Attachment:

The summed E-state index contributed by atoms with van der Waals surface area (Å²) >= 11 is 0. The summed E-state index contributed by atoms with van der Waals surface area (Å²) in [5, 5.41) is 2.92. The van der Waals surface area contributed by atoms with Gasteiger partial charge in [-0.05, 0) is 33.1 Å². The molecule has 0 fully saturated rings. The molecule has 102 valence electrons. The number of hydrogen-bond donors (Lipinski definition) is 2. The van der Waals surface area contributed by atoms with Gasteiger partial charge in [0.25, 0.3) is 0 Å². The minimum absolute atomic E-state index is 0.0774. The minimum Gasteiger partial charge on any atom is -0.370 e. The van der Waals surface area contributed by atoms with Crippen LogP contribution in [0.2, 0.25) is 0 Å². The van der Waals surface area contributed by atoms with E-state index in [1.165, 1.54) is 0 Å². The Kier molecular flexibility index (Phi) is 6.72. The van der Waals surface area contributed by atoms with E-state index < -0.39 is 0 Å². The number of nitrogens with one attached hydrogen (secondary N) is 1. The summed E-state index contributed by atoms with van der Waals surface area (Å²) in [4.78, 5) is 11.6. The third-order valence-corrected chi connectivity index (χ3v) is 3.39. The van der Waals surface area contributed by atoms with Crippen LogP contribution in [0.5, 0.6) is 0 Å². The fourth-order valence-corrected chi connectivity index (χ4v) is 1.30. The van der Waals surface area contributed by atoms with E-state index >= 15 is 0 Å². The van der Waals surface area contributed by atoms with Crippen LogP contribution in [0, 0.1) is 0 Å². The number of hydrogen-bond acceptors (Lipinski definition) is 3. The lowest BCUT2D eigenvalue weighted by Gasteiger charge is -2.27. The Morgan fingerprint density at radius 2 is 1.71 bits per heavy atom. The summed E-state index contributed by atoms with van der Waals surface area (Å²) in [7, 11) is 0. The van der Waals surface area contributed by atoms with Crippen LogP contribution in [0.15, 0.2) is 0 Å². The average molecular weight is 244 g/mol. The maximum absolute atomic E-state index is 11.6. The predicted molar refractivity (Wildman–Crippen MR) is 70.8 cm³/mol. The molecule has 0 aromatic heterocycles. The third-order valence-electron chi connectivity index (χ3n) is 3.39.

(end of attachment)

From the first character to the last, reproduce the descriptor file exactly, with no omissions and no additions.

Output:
The summed E-state index contributed by atoms with van der Waals surface area (Å²) >= 11 is 0. The summed E-state index contributed by atoms with van der Waals surface area (Å²) in [5, 5.41) is 2.92. The van der Waals surface area contributed by atoms with Gasteiger partial charge in [-0.05, 0) is 33.1 Å². The molecule has 0 fully saturated rings. The molecule has 102 valence electrons. The number of hydrogen-bond donors (Lipinski definition) is 2. The van der Waals surface area contributed by atoms with Gasteiger partial charge in [0.25, 0.3) is 0 Å². The minimum absolute atomic E-state index is 0.0774. The minimum Gasteiger partial charge on any atom is -0.370 e. The van der Waals surface area contributed by atoms with Crippen LogP contribution in [0.2, 0.25) is 0 Å². The van der Waals surface area contributed by atoms with E-state index in [1.165, 1.54) is 0 Å². The Kier molecular flexibility index (Phi) is 6.72. The van der Waals surface area contributed by atoms with E-state index < -0.39 is 0 Å². The number of nitrogens with one attached hydrogen (secondary N) is 1. The summed E-state index contributed by atoms with van der Waals surface area (Å²) in [4.78, 5) is 11.6. The third-order valence-corrected chi connectivity index (χ3v) is 3.39. The van der Waals surface area contributed by atoms with Crippen LogP contribution in [0.5, 0.6) is 0 Å². The fourth-order valence-corrected chi connectivity index (χ4v) is 1.30. The van der Waals surface area contributed by atoms with E-state index >= 15 is 0 Å². The van der Waals surface area contributed by atoms with Crippen LogP contribution in [0, 0.1) is 0 Å². The number of hydrogen-bond acceptors (Lipinski definition) is 3. The lowest BCUT2D eigenvalue weighted by Gasteiger charge is -2.27. The Morgan fingerprint density at radius 2 is 1.71 bits per heavy atom. The summed E-state index contributed by atoms with van der Waals surface area (Å²) in [7, 11) is 0. The van der Waals surface area contributed by atoms with Crippen LogP contribution in [0.15, 0.2) is 0 Å². The average molecular weight is 244 g/mol. The maximum absolute atomic E-state index is 11.6. The predicted molar refractivity (Wildman–Crippen MR) is 70.8 cm³/mol. The molecule has 0 aromatic heterocycles. The third-order valence-electron chi connectivity index (χ3n) is 3.39.